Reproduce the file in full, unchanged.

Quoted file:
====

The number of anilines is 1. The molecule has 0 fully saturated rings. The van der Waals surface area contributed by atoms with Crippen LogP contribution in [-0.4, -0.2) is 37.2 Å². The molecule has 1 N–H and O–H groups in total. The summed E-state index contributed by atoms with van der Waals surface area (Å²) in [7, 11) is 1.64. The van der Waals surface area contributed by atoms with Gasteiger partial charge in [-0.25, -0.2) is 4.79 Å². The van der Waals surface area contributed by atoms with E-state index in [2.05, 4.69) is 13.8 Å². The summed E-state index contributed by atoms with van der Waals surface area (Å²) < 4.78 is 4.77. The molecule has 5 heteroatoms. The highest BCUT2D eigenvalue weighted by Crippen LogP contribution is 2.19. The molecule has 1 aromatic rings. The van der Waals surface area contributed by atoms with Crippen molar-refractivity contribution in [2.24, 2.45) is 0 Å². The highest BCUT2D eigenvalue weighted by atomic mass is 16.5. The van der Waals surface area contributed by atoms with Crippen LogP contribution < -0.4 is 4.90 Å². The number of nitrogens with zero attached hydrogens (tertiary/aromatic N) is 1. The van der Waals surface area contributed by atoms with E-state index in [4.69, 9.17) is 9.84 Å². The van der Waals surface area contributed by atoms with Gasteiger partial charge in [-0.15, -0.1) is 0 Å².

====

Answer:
The number of anilines is 1. The molecule has 0 fully saturated rings. The van der Waals surface area contributed by atoms with Crippen LogP contribution in [-0.4, -0.2) is 37.2 Å². The molecule has 1 N–H and O–H groups in total. The summed E-state index contributed by atoms with van der Waals surface area (Å²) in [7, 11) is 1.64. The van der Waals surface area contributed by atoms with Gasteiger partial charge in [-0.25, -0.2) is 4.79 Å². The van der Waals surface area contributed by atoms with E-state index in [2.05, 4.69) is 13.8 Å². The summed E-state index contributed by atoms with van der Waals surface area (Å²) < 4.78 is 4.77. The molecule has 5 heteroatoms. The highest BCUT2D eigenvalue weighted by Crippen LogP contribution is 2.19. The molecule has 1 aromatic rings. The van der Waals surface area contributed by atoms with Crippen molar-refractivity contribution in [2.24, 2.45) is 0 Å². The highest BCUT2D eigenvalue weighted by atomic mass is 16.5. The van der Waals surface area contributed by atoms with Crippen LogP contribution < -0.4 is 4.90 Å². The number of nitrogens with zero attached hydrogens (tertiary/aromatic N) is 1. The van der Waals surface area contributed by atoms with E-state index in [4.69, 9.17) is 9.84 Å². The van der Waals surface area contributed by atoms with Gasteiger partial charge in [-0.15, -0.1) is 0 Å².